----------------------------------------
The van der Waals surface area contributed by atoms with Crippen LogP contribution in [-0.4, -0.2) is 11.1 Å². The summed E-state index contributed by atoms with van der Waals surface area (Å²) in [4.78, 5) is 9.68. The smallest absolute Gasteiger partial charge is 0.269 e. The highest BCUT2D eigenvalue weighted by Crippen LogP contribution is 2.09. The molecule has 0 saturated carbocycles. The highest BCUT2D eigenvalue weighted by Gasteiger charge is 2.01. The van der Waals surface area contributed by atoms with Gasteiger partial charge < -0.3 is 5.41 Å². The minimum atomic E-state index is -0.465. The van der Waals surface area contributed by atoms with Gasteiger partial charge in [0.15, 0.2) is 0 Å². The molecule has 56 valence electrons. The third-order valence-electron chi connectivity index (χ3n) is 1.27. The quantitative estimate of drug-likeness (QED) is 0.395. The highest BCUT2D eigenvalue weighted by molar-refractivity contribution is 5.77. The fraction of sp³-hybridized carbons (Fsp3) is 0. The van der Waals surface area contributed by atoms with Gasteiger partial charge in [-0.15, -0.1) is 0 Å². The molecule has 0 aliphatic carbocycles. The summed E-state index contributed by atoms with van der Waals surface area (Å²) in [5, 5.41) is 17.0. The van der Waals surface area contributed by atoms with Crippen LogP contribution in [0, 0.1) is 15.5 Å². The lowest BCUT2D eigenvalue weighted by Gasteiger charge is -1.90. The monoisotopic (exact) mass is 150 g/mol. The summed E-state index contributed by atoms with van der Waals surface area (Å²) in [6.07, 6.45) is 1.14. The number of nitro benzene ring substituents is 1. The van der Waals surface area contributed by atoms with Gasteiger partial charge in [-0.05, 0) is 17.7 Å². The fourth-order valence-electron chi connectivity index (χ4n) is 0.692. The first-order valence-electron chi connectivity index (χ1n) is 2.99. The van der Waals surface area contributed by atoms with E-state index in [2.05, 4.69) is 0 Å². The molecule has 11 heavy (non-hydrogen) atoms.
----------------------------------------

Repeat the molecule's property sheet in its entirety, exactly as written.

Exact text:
The van der Waals surface area contributed by atoms with Crippen LogP contribution in [-0.4, -0.2) is 11.1 Å². The summed E-state index contributed by atoms with van der Waals surface area (Å²) in [4.78, 5) is 9.68. The smallest absolute Gasteiger partial charge is 0.269 e. The highest BCUT2D eigenvalue weighted by Crippen LogP contribution is 2.09. The molecule has 0 saturated carbocycles. The highest BCUT2D eigenvalue weighted by Gasteiger charge is 2.01. The van der Waals surface area contributed by atoms with Gasteiger partial charge < -0.3 is 5.41 Å². The minimum atomic E-state index is -0.465. The van der Waals surface area contributed by atoms with Gasteiger partial charge in [0.15, 0.2) is 0 Å². The molecule has 56 valence electrons. The third-order valence-electron chi connectivity index (χ3n) is 1.27. The quantitative estimate of drug-likeness (QED) is 0.395. The highest BCUT2D eigenvalue weighted by molar-refractivity contribution is 5.77. The fraction of sp³-hybridized carbons (Fsp3) is 0. The van der Waals surface area contributed by atoms with Gasteiger partial charge in [-0.15, -0.1) is 0 Å². The molecule has 0 aliphatic carbocycles. The summed E-state index contributed by atoms with van der Waals surface area (Å²) in [5, 5.41) is 17.0. The van der Waals surface area contributed by atoms with Crippen LogP contribution in [0, 0.1) is 15.5 Å². The lowest BCUT2D eigenvalue weighted by Gasteiger charge is -1.90. The monoisotopic (exact) mass is 150 g/mol. The summed E-state index contributed by atoms with van der Waals surface area (Å²) in [6.07, 6.45) is 1.14. The number of nitro benzene ring substituents is 1. The van der Waals surface area contributed by atoms with Gasteiger partial charge in [-0.05, 0) is 17.7 Å². The fourth-order valence-electron chi connectivity index (χ4n) is 0.692. The first-order valence-electron chi connectivity index (χ1n) is 2.99. The van der Waals surface area contributed by atoms with E-state index in [2.05, 4.69) is 0 Å². The molecule has 11 heavy (non-hydrogen) atoms.